MS-13 Gang Is Secretly Negotiating With El Salvador's President, Report Says

The government has denied the talks with the violent street gang that a local media outlet alleges took place as part of an effort to reduce killings.
September 8, 2020, 4:20pm
Members of the MS-13 and Barrio 18 gangs in an overcrowded cell at a prison in El Salvador, on September 4, 2020.

Wearing ski masks, the leaders of the notorious MS-13 gang walked into one of El Salvador’s maximum-security prisons, welcomed by the national prison director. The incident was one of several secret negotiations between top Salvadoran government officials and leaders of the street gang, according to a new report.

The prison talks began shortly after President Nayib Bukele took office in June 2019, news outlet El Faro reported, citing confidential prison records as well as unnamed sources. The media outlet said Bukele was trying to negotiate a reduction in violence with the gang, as well as support for his party in the 2021 midterm elections. 

In exchange, his government offered a selection of rewards, from repealing an order that mixed rival gang members in prisons to permitting food from a popular chicken joint into the prison. 

El Salvador’s attorney general ordered an investigation into the alleged negotiations following the story. VICE News could not independently verify the records on which the report is based. 

The allegations could prove a major challenge for the popular Salvadoran leader, who has staked his political reputation on reducing gang violence.

Bukele has vigorously refuted the story, but if true, the revelations contradict his hardline rhetoric against the gangs of El Salvador. Far from confronting MS-13, the report suggests that he is seeking to co-opt the group as a political ally. It also provides new context for understanding the plummeting decrease in homicides in El Salvador over the past year, which Bukele has taken the credit for and attributed to a tougher law enforcement approach. 

“It is 180 degrees away from his public stance about how he would address the gangs,” said Geoff Thale, president of the Washington Office on Latin America think tank, and a longtime analyst of El Salvador. “It is particularly ironic, contradictory and hypocritical.”

Latin America’s youngest president, the 39-year-old Bukele soared to victory in 2019 on an anti-corruption stance and a promise to reduce violence in a country that regularly had one of the world’s highest murder rates.

He quickly delivered. Murders in El Salvador dropped 62.5% during the first half of 2020 compared with 2019, reaching historic lows. Bukele has attributed that to expanded police and military presence, better security in the jails, and an overall tough-on-gangs approach.

In April, Bukele published pictures of jailed gang members stripped to their underpants jammed together on prison floors during the coronavirus pandemic. The picture generated international condemnation from human rights groups, who accused the president of torture. They also criticized Bukele’s order that members of rival gangs share the same jail cells, and that the cells be sealed so no light could enter.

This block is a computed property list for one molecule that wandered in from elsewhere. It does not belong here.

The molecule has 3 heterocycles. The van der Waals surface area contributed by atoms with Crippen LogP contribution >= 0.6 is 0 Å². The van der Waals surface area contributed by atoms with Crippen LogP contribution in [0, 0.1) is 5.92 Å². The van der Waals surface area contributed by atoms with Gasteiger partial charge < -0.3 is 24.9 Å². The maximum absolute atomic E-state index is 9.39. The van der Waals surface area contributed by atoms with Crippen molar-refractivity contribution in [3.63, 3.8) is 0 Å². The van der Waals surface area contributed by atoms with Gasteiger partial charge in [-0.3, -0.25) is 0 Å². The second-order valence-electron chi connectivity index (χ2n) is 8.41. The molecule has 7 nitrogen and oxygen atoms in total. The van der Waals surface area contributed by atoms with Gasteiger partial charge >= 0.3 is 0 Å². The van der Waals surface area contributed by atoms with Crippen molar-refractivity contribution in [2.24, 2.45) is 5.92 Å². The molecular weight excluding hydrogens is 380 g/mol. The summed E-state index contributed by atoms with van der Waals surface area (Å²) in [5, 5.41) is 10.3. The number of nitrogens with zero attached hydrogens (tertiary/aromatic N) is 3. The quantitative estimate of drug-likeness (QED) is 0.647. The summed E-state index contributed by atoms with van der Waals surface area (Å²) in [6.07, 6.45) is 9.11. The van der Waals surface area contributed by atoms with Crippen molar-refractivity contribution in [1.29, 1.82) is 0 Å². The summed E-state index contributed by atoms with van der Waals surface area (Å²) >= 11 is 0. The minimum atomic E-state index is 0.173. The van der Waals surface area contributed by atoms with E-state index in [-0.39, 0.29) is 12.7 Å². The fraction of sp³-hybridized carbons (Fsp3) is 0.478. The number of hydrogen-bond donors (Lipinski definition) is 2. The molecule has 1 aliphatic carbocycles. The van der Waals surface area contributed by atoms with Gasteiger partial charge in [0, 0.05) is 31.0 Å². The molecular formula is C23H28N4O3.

Bukele rejected El Faro’s recent reporting in a stream of tweets - his preferred method of communication. “They accuse us of violating the human rights of terrorists. Now they say we give them privileges? Show me a single privilege,” he wrote on Twitter. “The Salvadoran people are happy that after a civil war and 30 years of crime, they can live in a country that is much safer than before.”

El Faro’s report details conversations MS-13 gang leaders had about the alleged negotiations. In one message intercepted by prison authorities, one member said that government officials told them to be patient and not to expect another meeting right away. “They don’t want to be labeled as having made a truce because as the MS-13 gang, in the United States’ [eyes] we’re the boogeyman… they’re looking out for the well-being of us homies,” said the gang member in a prison record cited by El Faro.  

MS-13 has its roots in the United States, and is widely considered a transnational gang. President Donald Trump has referred to its members as “animals” and frequently equates the criminal group with undocumented immigrants. But Bukele’s tough rhetoric has endeared the two leaders. At a press conference in September 2019, Trump praised Bukele for his “incredible job” dealing with MS-13. “He realizes what a threat they are. And they have been very, very tough, and we all appreciate that,” Trump said.

Other political leaders in El Salvador have sought to negotiate with mara street gangs in an effort to reduce gang-related killings, which have been behind the country’s soaring homicide rates in recent decades. In 2012, the government of former President Mauricio Funes allegedly reached a similar deal. Homicides plummeted, but then shot up to record levels three years later after the government failed to renegotiate the agreement. 

“There is no reason to believe we won’t have a similar spike if and when this particular effort dissolves,” said Steven Dudley, co-director of Insight Crime, a think tank focused on organized crime in the Americas. “There are things that could be considered laudable in this approach but what is undermining a lot of it is the clandestine nature of it and lack of transparency.”

Bukele could also face legal troubles over the alleged truce. In July, Salvadoran authorities arrested a former defense minister accused of negotiating with the gangs in 2012. Bukele praised the development on Twitter. “They negotiated with the blood of our people. Damn them a thousand times,” he wrote.